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Sportradar reports Q1 loss despite revenue and EBITDA growth


Sportradar has reported a €649,000 (£557,099/$704,906) loss for Q1, despite revenue and EBITDA both increasing significantly year-on-year.

Sportradar posted Q1 revenues of €265.9m, up 28.1% on the €207.6m generated in the same quarter last year. Meanwhile, adjusted EBITDA reached €47.2m, a 28.6% increase on the €36.7m accumulated in Q1 2023. Sportradar attributed the adjusted EBITDA increase to revenue growth and enhanced operating efficiency, both of which offset increasing sports rights’ costs.

Sportradar pointed to “broad-based strength” across its product portfolio as the reasons for its revenue growth. Revenues from its betting technology and solutions sector shot up by 34.6% to €218.8m, accounting for 82.3% of Sportradar’s total revenue. Its sports content, technology and solutions segment accounted for the other 17.7%, also seeing its revenue increase 4.7% to €47.1m.

The company’s total liquidity of €494.6m was also 7.6% higher than the €459.6m it had at the end of Q1 2023.

However, Sportradar still posted a Q1 loss, significantly down on the €6.8m in profit generated in the same quarter last year. Sportradar says its loss as a percentage of revenue for Q1 was negligible.

Sportradar chief executive Carsten Koerl remains upbeat over the company’s performance, with adjusted EBITDA margin remaining stable at 18%.

“Fiscal 2024 is off to a great start, building on the strong momentum and progress we made last year,” Koerl said. “This quarter, we saw broad-based strength across our product portfolio including strong client adoption of our ATP and NBA product offerings.”

Increasing costs lead to Sportradar net loss

Sportradar’s loss in the face of revenue and EBITDA growth was largely down to significant increases in costs.

Purchases of services and licences amounted to €65.2m, 34.7% up on the €48.4m total from Q1 2023. Finance costs more than tripled to €18.8m, while foreign currency losses increased 291.9% to €14.5m.

While personnel expenses remained largely flat at €79.6m from €77.5m in Q1 2023, depreciation and amortisation costs totalled €76.9m, a 61.6% increase from €47.6m in the same quarter last year.

Sports right costs were up by €39.8m or 78% year-on-year, reaching €90.9m. Sportradar put this down to its partnership deals with the Association of Tennis Professionals (ATP) and the National Basketball Association (NBA). The company stated its increased sports right costs were in line with 2024 expectations.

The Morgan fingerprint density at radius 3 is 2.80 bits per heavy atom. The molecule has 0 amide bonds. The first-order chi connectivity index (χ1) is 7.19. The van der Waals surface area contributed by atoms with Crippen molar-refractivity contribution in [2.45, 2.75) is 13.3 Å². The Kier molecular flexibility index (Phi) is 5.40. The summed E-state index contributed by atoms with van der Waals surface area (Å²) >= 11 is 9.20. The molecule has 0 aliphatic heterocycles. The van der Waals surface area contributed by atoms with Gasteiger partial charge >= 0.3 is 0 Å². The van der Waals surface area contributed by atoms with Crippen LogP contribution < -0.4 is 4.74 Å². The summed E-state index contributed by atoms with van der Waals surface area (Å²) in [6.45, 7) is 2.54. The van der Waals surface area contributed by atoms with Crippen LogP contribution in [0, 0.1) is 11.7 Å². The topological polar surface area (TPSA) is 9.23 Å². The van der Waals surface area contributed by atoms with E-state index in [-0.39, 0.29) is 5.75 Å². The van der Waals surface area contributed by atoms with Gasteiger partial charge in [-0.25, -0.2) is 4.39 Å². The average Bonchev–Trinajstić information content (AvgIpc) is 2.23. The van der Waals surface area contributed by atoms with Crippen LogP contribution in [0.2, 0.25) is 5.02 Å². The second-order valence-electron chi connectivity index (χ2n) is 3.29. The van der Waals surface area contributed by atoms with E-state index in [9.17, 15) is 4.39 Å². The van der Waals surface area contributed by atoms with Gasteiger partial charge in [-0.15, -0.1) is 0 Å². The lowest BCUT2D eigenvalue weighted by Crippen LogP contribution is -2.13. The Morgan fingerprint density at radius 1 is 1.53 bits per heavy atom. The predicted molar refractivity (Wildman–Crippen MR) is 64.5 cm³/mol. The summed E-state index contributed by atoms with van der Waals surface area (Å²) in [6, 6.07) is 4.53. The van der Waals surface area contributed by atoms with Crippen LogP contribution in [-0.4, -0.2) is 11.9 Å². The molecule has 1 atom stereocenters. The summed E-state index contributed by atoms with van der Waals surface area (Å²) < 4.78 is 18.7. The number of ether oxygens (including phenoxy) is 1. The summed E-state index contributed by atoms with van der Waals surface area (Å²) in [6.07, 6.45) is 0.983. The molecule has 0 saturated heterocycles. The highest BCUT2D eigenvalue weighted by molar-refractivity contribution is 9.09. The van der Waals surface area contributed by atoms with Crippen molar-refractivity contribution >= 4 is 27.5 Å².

Revenue increases

Despite the Q1 loss, Sportradar posted encouraging revenue increases across its sectors thanks to its sports partnerships.

For instance, Sportradar pointed to its data and streaming rights deal with Tennis Data Innovations, a joint venture between the ATP and ATP Media, as reasons for growth in its betting technology and solutions sector. Sportradar also noted its close relationship with the NBA. The company agreed a partnership with BetMGM in October to allow the operator to access NBA tracking data.

Sportradar attributed 46% year-on-year growth in streaming and betting engagement to strong demand for its ATP content. Meanwhile, live data and odds were up 29% in Q1 because of premium pricing for the NBA, as well as new ATP product offerings.

For its sports content, technology and solutions sector, meanwhile, Sportradar highlighted a 6% revenue rise in its marketing and media services, helping to offset flat growth in sports performance.

Increasing US strength boosting Sportradar growth

In terms of markets, a key highlight in Sportradar’s Q1 was increasing strength in its US performance.

Revenue in the US reached €60.5m. This was up 65% from the €39.7m generated in the same quarter of last year. Meanwhile, revenue in its rest of world markets reached €200.4m, a year-on-year 19.4%.

US revenue growth means the market now accounts for 25% of Sportradar’s total revenue, up from 19% in Q1 2023.

Sportradar raising 2024 outlook despite net loss

Though it posted a Q1 net loss, Sportradar is increasing its 2024 annual financial outlook.

Sportradar’s previous guidance set a target of €1.05bn in 2024 revenue, though off the back of its revenue increases in Q1, it has raised its objective to €1.06bn. This will equate to 21% year-on-year growth.

Additionally, Sportradar is now eyeing a 2024 adjusted EBITDA of €202m, up from its previous €200m target. This would again be a 21% year-on-year rise. The company has opted not to raise its adjusted EBITDA margin target, maintaining its approximate 19% objective.

In March, Sportradar’s board of directors approved a share repurchase programme worth €200m. Koerl says the company is in the process of beginning that process.

“In light of our strong business fundamentals, we are raising our full year outlook and are commencing purchases under our share repurchase programme,” Koerl explained.

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